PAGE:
Reduce paper use in and around your home with these simple tips!
Throughout August in my Self Sufficiency in the Suburbs membership we shone the light on paper product usage, and we all made an effort to reduce our consumption of paper products in the home. For some, this meant rediscovering handkerchiefs and choosing them over tissues, others looked for more eco-friendly ways to entertain than using paper plates and cups. Like we do in every monthly eco challenge, we all tried to make at least one small change to reduce our use of paper products.
Since there’s so many opportunities to reduce paper in and around the home, I thought it would be great to summarize them for easy reference.
In this post I share 13 simple ways to reduce paper use in and around the home.
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The Environmental Impact of Paper Use
Why Reduce Paper Use?
Whether it’s the deforestation and loss of habitat caused by logging trees for paper, the water and energy used to transform wood into pulp and paper or the chemicals used to bleach and colour the paper, the production and use of paper products has a significant impact on the environment.
Here’s a few stats to put the paper industry into perspective
- Pulp and paper are the third largest industrial polluter to air, water, and land in both Canada and the United States, and release well over 100 million kg of toxic pollution each year.
- Worldwide, the pulp and paper industry is the fifth largest consumer of energy, accounting for four percent of all the world’s energy use. The pulp and paper industry uses more water to produce a ton of product than any other industry.
- About 90% of paper comes from trees, the majority of which are not sustainably harvested (source).
- According to the Pulp & Paper Industry Strategy group, Australians consume around four million tonnes of paper and paperboard each year — an amount equal to nearly 200 kg per person. It is estimated that between 10 and 17 trees are needed to produce 1 tonne of paper – and this is only enough for around 7,000 copies of a national newspaper!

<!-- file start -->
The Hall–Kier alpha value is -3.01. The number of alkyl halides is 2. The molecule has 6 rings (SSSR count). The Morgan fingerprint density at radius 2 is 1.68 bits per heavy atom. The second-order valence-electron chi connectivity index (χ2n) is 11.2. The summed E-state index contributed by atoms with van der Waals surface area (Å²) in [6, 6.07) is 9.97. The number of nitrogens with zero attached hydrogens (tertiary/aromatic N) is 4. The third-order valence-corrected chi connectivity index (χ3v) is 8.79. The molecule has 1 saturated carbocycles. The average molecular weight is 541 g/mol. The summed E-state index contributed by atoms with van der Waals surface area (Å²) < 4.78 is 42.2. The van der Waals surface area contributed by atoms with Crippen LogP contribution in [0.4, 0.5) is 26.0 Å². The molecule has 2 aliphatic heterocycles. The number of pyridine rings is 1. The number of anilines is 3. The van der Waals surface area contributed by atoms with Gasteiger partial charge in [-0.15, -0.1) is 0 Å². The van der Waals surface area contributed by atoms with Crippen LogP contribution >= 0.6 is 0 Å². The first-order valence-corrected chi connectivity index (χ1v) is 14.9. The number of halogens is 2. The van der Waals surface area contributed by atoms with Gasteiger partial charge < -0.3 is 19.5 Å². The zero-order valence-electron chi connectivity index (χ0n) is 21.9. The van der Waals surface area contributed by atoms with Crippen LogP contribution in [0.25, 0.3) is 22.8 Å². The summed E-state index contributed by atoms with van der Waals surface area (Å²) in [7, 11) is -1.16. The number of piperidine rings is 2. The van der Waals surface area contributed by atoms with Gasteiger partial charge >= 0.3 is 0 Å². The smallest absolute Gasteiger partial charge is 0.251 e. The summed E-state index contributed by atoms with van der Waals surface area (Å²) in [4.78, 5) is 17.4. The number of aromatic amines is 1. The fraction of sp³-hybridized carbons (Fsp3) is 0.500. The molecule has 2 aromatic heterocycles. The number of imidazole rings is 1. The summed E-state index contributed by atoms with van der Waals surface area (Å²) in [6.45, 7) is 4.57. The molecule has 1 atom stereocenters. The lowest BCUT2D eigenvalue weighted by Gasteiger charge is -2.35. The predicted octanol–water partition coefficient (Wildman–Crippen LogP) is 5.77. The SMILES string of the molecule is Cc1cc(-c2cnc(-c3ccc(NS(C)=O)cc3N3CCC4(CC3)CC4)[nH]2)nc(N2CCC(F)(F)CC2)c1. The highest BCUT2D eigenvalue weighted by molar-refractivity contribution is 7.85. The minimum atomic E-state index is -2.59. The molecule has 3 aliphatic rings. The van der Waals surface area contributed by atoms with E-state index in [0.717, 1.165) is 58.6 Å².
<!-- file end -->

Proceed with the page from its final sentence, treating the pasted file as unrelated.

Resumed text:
- World paper consumption reached 366 million tonnes in 2005 and is rising steadily at an annual rate of 3.6 per cent. The US and European Union consume the most paper per capita. However, global consumption growth is primarily due to solid demand from China and India.
- Traditionally, paper is made white by toxic chlorine bleaching that has a negative impact on rivers, lakes, oceans and our health. According to Greenpeace, organochlorines from pulp mills have been found in water, sediment and food chain as far as 1400 kilometres from their source (source).
How To Reduce Paper Use in the Home
Reduce Paper Use In Personal Care
- Use a handkerchief rather than tissues.
- Choose a menstrual cup over tampons, or cloth pads or period-proof underwear over disposable sanitary pads. Click HERE to learn more about sustainable period options.
- Cloth nappies rather than single-use nappies and reusable wipes rather than wet wipes. Water and a cloth are all you need to clean your baby’s bum. No chemicals required!
Reduce Paper Use In the Kitchen
- Buy bulk foods in reusable containers instead of packaged foods.
- Use cloth serviettes instead of paper napkins.
- When entertaining use reusable cups and plates rather than single-use paper (or plastic) varieties
Reduce General Paper Consumption
- If you don’t have to print, don’t. Be green and read it on the screen!
- Cancel newspaper magazine subscription and read online or borrow them from your local library. You can even cancel your yellow and white pages delivery.
- Use reusable gift bags instead of wrapping paper for gifts.
- Change bills and bank statements to paperless and pay them online.
- Reduce junk mail by placing a “no advertising materials’ sign on your letterbox and unsubscribing from mailing lists that post you physical catalogues.
- Use the backside of a piece of paper for notes and shopping lists, rather than buying purpose-made stationary for meal plans and To Do lists.
- Love reading? Devour your favourite reads on an e-reader such as a Kindle, rather than traditional books. Click here to see how e-readers V books stack up sustainably.
Reducing paper use in and around the home is just one step you can take to minimise your eco footprint and improve the health of our planet.
Over to You!
Have you taken steps to reduce paper use in your home? Share your best tips to reduce paper use below!
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